Busch Beer

Busch Beer returned as a NASCAR official partner in 2018. The deal provided the beer brand exclusive sponsorship of the Busch Pole Award, a position it will continue with throughout its premier partnership. Busch Beer also will sponsor a NASCAR Cup Series event in 2020.

 “We are continuing to evolve our presence in NASCAR because we have a significant connection to its fans and believe in the future of the sport,” said Nick Kelly, vice president partnerships, beer category and community, Anheuser-Busch, in a statement. “The premier partner position strengthens our deep-rooted history in the sport and will provide fans with even more opportunities to enjoy a crisp, cold Busch Beer on race day.”

Anheuser-Busch’s history in NASCAR dates back to 1978, when it sponsored the Busch Pole Award. Additionally, Busch Beer was the “Official Beer of NASCAR” from 1988-97. Beginning in 1998, Anheuser-Busch sponsored the Bud Pole Award through its Budweiser brand, which also became the “Official Beer of NASCAR” through 2007.

Coca-Cola

Coca-Cola has been involved with stock car racing for 50 years and became a NASCAR official partner in 1998. As a premier partner, Coca-Cola will continue its sponsorship of both NASCAR Troops to the Track and NASCAR Salutes, the portion of the season focused on highlighting industry-wide appreciation of the U.S. Armed Forces. Coca-Cola will also continue to own race entitlements at Charlotte Motor Speedway and Daytona International Speedway. Additionally, Coca-Cola becomes the presenting sponsor of the NASCAR Cup Series regular season championship trophy.

“Coca-Cola has a long history of successful collaboration with NASCAR and elevating our position to premier partner provides even more opportunity to connect fans to unforgettable experiences,” said John Mount, vice president, sports marketing, Coca-Cola North America, in a statement. “Further integrating our two brands affords Coca-Cola the opportunity to build on our winning formula and contribute to the growth of the sport in the years ahead.”

The agreement further enhances Coca-Cola’s position as the “Official Soft Drink of NASCAR.” A signature part of the brand’s marketing strategy is the Coca-Cola Racing Family – an exclusive group of top drivers representing Coca-Cola who are featured across company advertising, promotions and packaging.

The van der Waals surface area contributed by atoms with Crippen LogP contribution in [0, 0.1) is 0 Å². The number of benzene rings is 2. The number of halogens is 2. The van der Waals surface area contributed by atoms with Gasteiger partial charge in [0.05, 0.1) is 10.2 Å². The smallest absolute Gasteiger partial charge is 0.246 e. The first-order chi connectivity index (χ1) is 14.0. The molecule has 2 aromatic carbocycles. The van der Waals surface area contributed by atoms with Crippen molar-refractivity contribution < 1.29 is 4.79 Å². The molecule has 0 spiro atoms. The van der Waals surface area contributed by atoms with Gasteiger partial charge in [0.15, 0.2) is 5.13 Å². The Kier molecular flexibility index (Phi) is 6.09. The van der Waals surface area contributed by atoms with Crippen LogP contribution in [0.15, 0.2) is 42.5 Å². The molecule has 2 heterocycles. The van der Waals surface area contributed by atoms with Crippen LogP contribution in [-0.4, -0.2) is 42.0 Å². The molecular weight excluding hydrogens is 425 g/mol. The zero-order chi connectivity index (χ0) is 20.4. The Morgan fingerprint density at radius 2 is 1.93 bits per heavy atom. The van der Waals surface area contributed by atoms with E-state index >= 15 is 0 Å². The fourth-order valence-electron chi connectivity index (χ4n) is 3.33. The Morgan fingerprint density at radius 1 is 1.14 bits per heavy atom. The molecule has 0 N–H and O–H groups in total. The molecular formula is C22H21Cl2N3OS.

GEICO

GEICO’s involvement in NASCAR spans more than a decade and the company became the “Official Insurance Provider of NASCAR” earlier this year. As one of the most fully integrated brands in the sport, GEICO will enhance its existing assets through its Premier Partnership and become the presenting partner of a season phase.

“Our affiliation with NASCAR has been successful over the past decade and expanding our role to Premier Partner was the next logical step,” said Bill Brower, assistant vice president of marketing for GEICO. “Our expanded presence will allow us to further engage the most brand-loyal fans in sports, bolster our effective marketing platform and play a prominent role in the sport in the years ahead.”

In addition to GEICO’s team partnership with Germain Racing and Ty Dillon, the brand’s involvement in NASCAR includes highly visible assets such as the GEICO Restart Zone, its race entitlement at Talladega Superspeedway and campground sponsorships.

Through the viewfinder: Memorable photos of 2019 season

Photo by Dustin Long
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The end of each NASCAR season provides a chance for reflection … and a time to go back and look at the many photos taken at the track. Here are some photos I took in 2019 and what made them stand out to me.

Photo: Dustin Long

If you’ve been to a race, you’ve likely seen pit crews stand in their pit box and wave to their driver as they pass by on pit road before heading to the track to begin the race (at least at races where cars are staged on pit road).